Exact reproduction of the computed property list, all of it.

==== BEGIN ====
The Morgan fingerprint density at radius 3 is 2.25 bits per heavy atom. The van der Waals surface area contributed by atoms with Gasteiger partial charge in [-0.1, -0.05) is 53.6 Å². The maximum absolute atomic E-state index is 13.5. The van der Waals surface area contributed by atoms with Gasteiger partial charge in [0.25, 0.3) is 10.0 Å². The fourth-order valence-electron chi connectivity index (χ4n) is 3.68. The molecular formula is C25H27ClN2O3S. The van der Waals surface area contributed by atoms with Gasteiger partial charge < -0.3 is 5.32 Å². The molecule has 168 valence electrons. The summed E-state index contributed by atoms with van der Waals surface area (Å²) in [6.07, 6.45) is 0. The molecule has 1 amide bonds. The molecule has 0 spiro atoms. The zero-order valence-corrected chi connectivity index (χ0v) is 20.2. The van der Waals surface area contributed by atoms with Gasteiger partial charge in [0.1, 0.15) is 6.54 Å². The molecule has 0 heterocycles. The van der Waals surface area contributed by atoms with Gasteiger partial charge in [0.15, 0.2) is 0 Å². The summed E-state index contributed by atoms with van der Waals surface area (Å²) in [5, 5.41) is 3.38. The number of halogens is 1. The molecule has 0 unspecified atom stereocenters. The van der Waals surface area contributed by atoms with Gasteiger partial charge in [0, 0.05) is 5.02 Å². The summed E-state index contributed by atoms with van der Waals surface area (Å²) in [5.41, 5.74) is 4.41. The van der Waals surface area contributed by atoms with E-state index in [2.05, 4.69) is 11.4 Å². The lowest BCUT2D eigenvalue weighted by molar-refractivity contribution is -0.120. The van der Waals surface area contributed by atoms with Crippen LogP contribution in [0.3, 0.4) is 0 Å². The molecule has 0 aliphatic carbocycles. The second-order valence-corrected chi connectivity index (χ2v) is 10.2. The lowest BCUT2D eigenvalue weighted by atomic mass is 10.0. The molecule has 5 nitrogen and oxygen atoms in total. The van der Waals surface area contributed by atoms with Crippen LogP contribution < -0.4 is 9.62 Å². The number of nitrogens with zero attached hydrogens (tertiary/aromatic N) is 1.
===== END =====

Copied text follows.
The Morgan fingerprint density at radius 3 is 2.25 bits per heavy atom. The van der Waals surface area contributed by atoms with Gasteiger partial charge in [-0.1, -0.05) is 53.6 Å². The maximum absolute atomic E-state index is 13.5. The van der Waals surface area contributed by atoms with Gasteiger partial charge in [0.25, 0.3) is 10.0 Å². The fourth-order valence-electron chi connectivity index (χ4n) is 3.68. The molecular formula is C25H27ClN2O3S. The van der Waals surface area contributed by atoms with Gasteiger partial charge < -0.3 is 5.32 Å². The molecule has 168 valence electrons. The summed E-state index contributed by atoms with van der Waals surface area (Å²) in [6.07, 6.45) is 0. The molecule has 1 amide bonds. The molecule has 0 spiro atoms. The zero-order valence-corrected chi connectivity index (χ0v) is 20.2. The van der Waals surface area contributed by atoms with Gasteiger partial charge in [0.1, 0.15) is 6.54 Å². The molecule has 0 heterocycles. The van der Waals surface area contributed by atoms with Gasteiger partial charge in [0.15, 0.2) is 0 Å². The summed E-state index contributed by atoms with van der Waals surface area (Å²) in [5, 5.41) is 3.38. The number of halogens is 1. The molecule has 0 unspecified atom stereocenters. The van der Waals surface area contributed by atoms with Gasteiger partial charge in [0, 0.05) is 5.02 Å². The summed E-state index contributed by atoms with van der Waals surface area (Å²) in [5.41, 5.74) is 4.41. The van der Waals surface area contributed by atoms with E-state index in [2.05, 4.69) is 11.4 Å². The lowest BCUT2D eigenvalue weighted by molar-refractivity contribution is -0.120. The van der Waals surface area contributed by atoms with Crippen LogP contribution in [0.3, 0.4) is 0 Å². The molecule has 0 aliphatic carbocycles. The second-order valence-corrected chi connectivity index (χ2v) is 10.2. The lowest BCUT2D eigenvalue weighted by atomic mass is 10.0. The molecule has 5 nitrogen and oxygen atoms in total. The van der Waals surface area contributed by atoms with Crippen LogP contribution < -0.4 is 9.62 Å². The number of nitrogens with zero attached hydrogens (tertiary/aromatic N) is 1.